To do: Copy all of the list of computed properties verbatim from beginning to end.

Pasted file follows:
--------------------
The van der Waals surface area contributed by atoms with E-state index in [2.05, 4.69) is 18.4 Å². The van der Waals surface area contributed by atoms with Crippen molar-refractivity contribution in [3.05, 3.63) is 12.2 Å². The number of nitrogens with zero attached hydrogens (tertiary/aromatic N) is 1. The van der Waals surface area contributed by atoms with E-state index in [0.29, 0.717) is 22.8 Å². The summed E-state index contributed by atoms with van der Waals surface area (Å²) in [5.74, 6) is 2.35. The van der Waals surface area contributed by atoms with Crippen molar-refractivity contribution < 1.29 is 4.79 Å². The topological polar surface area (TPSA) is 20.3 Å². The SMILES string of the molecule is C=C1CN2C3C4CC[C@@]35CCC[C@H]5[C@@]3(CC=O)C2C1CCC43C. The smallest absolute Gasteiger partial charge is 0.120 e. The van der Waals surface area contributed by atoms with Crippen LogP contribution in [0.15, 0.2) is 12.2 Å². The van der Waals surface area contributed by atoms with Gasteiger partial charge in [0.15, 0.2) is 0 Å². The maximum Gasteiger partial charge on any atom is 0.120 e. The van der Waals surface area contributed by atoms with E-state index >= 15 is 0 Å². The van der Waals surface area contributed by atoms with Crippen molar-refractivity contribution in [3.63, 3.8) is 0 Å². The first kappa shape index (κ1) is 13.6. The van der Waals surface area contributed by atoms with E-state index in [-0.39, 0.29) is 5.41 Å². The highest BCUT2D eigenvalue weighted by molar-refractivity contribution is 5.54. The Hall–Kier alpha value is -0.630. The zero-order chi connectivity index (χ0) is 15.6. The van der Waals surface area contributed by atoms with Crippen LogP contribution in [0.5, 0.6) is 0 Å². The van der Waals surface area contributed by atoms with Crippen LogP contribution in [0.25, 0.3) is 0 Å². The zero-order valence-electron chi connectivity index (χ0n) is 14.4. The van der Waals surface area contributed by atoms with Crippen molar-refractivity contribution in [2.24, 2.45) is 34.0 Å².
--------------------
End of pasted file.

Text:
The van der Waals surface area contributed by atoms with E-state index in [2.05, 4.69) is 18.4 Å². The van der Waals surface area contributed by atoms with Crippen molar-refractivity contribution in [3.05, 3.63) is 12.2 Å². The number of nitrogens with zero attached hydrogens (tertiary/aromatic N) is 1. The van der Waals surface area contributed by atoms with E-state index in [0.29, 0.717) is 22.8 Å². The summed E-state index contributed by atoms with van der Waals surface area (Å²) in [5.74, 6) is 2.35. The van der Waals surface area contributed by atoms with Crippen molar-refractivity contribution < 1.29 is 4.79 Å². The topological polar surface area (TPSA) is 20.3 Å². The SMILES string of the molecule is C=C1CN2C3C4CC[C@@]35CCC[C@H]5[C@@]3(CC=O)C2C1CCC43C. The smallest absolute Gasteiger partial charge is 0.120 e. The van der Waals surface area contributed by atoms with Crippen LogP contribution in [0.15, 0.2) is 12.2 Å². The van der Waals surface area contributed by atoms with Gasteiger partial charge in [0.15, 0.2) is 0 Å². The maximum Gasteiger partial charge on any atom is 0.120 e. The van der Waals surface area contributed by atoms with E-state index >= 15 is 0 Å². The van der Waals surface area contributed by atoms with Crippen molar-refractivity contribution in [3.63, 3.8) is 0 Å². The first kappa shape index (κ1) is 13.6. The van der Waals surface area contributed by atoms with E-state index in [-0.39, 0.29) is 5.41 Å². The highest BCUT2D eigenvalue weighted by molar-refractivity contribution is 5.54. The Hall–Kier alpha value is -0.630. The zero-order chi connectivity index (χ0) is 15.6. The van der Waals surface area contributed by atoms with Crippen LogP contribution in [0.5, 0.6) is 0 Å². The van der Waals surface area contributed by atoms with Crippen LogP contribution in [0.25, 0.3) is 0 Å². The zero-order valence-electron chi connectivity index (χ0n) is 14.4. The van der Waals surface area contributed by atoms with Crippen molar-refractivity contribution in [2.24, 2.45) is 34.0 Å².